A seminar by Niamh Moore-Cherry
(University College Dublin)
Wednesday, April 27th 2016, 12.00 | 13.30
Aula Master, DAStU | 5th floor
School of Architecture Urban Planning and Construction Engineering | Politecnico di Milano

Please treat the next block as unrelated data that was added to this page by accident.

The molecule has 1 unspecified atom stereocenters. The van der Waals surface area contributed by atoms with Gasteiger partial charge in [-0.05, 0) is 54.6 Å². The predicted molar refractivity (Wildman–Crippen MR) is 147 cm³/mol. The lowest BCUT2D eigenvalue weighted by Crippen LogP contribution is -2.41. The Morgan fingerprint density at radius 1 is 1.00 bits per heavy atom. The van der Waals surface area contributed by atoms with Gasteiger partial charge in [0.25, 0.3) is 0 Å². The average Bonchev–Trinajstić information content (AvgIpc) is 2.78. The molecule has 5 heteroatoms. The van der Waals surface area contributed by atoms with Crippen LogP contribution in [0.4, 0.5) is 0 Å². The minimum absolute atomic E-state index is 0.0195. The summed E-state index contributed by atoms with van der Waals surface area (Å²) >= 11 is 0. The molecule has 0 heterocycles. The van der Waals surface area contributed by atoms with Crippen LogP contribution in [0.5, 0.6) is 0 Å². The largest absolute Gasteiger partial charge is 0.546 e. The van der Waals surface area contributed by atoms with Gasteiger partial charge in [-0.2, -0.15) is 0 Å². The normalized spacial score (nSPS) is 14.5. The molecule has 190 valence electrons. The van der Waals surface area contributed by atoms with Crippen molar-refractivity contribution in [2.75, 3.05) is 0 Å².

As has been well documented, the year 2008 marked the demise of what had been broadly heralded as the ‘Celtic Tiger’ economic miracle as a triple crisis (financial, fiscal and banking) took hold in Ireland. While much has been written about the banking element, the recent crisis was in large part the result of complex inter-relationships between real-estate, financial, planning and banking interests, concentrated particularly in urban settings. Norris and Byrne (2014) argue that one of the fundamental causes of the crisis in Ireland was planning and housing policy. The failures of the property sector, and the inadequacy of government policy in steering it appropriately, are perhaps best illustrated in the phenomenon of unfinished estates (Kitchin et al., 2014). Fox-Rogers and Murphy (2013) argue however that it is not just planning policy but the operation of planning – both formal and informal – that demand more intense scrutiny. This paper examines the operation of planning in Dublin before, during and after the crisis. It highlights two key issues facing the development of the city-region today: derelict space and lack of affordable housing supply. The paper illustrates the poor governance arrangements that underpinned planning in the city before 2008 and considers whether any substantive changes have been made that might impact on addressing the challenges currently faced.